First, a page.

What is imagination and what is an actual vision? Researchers may have taken a step closer to understanding how our brain works when imagining visuals. In a study, published in the journal Current Biology, researchers found that the brain uses similar visual areas for mental imagery and vision. However, in the case of mental imagery, the brain uses low-level visual areas in a less precise manner.
The researchers were attempting to understand the association between vision and mental imagery. Specifically, they were looking for how the two are different. They used an MRI to pinpoint the areas of the brain which are activated in either activity. Volunteers were shown images on a screen while inside an MRI. In between, they were also asked to imagine images.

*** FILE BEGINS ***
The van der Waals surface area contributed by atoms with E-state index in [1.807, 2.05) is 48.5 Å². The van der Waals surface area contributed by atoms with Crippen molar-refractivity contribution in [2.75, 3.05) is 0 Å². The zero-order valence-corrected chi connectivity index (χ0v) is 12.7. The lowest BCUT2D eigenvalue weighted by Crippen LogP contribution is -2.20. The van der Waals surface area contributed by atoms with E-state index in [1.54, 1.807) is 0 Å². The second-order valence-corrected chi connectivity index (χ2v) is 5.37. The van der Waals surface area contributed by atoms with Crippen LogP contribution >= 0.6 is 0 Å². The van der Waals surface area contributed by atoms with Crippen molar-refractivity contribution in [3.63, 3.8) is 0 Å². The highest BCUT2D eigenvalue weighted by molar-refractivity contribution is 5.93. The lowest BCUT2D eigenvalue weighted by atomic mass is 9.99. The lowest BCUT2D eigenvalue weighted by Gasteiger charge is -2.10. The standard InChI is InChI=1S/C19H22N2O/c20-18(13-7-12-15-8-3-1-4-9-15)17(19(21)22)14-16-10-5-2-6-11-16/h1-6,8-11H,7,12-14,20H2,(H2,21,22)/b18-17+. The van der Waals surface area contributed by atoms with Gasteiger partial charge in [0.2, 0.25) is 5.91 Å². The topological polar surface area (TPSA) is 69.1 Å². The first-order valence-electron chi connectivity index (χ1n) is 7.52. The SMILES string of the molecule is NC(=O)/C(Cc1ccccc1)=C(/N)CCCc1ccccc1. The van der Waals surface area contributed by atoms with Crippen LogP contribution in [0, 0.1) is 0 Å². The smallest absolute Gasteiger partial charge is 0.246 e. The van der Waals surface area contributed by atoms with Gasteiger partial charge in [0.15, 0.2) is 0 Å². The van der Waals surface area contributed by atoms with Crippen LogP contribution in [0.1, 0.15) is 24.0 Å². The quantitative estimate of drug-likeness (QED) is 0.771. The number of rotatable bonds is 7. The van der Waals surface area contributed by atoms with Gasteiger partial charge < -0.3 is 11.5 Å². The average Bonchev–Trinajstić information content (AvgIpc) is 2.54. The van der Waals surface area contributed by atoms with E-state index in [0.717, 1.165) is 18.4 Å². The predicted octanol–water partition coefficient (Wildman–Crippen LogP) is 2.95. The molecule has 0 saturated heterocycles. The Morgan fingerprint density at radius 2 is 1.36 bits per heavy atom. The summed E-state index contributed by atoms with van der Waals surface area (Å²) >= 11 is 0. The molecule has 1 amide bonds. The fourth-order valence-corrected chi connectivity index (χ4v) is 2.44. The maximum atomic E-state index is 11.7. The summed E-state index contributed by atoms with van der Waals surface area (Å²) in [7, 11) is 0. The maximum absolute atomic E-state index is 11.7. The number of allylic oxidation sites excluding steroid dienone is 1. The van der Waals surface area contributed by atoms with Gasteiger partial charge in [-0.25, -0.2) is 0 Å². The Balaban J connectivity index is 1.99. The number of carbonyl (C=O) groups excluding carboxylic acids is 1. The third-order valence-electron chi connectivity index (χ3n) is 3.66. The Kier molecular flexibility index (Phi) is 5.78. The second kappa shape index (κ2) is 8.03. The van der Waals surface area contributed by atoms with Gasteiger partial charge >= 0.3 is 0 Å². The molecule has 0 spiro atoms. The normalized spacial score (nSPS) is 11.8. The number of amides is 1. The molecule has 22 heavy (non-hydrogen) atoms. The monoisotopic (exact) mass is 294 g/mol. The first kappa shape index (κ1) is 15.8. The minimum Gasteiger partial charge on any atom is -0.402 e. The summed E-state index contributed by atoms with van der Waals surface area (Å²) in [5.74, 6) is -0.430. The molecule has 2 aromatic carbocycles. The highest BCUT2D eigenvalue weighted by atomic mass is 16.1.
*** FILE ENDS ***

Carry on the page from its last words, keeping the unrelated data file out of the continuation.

The researchers later analyzed the MRI images to pinpoint parts of the brain that were activated or became quiet during the activity. The results were compared to a computer model. The functioning in these two cases was remarkably similar.
The brain area activated in both cases fell between the retina and the primary visual cortex. However, the activation is less precise in case of mental imagery. The brain activity was largely the same in the area beyond the primary visual cortex. The less precise nature of brain activity in case of mental imagery is probably why our imagination lacks details and can be blurry or fuzzy, hypothesized the researchers.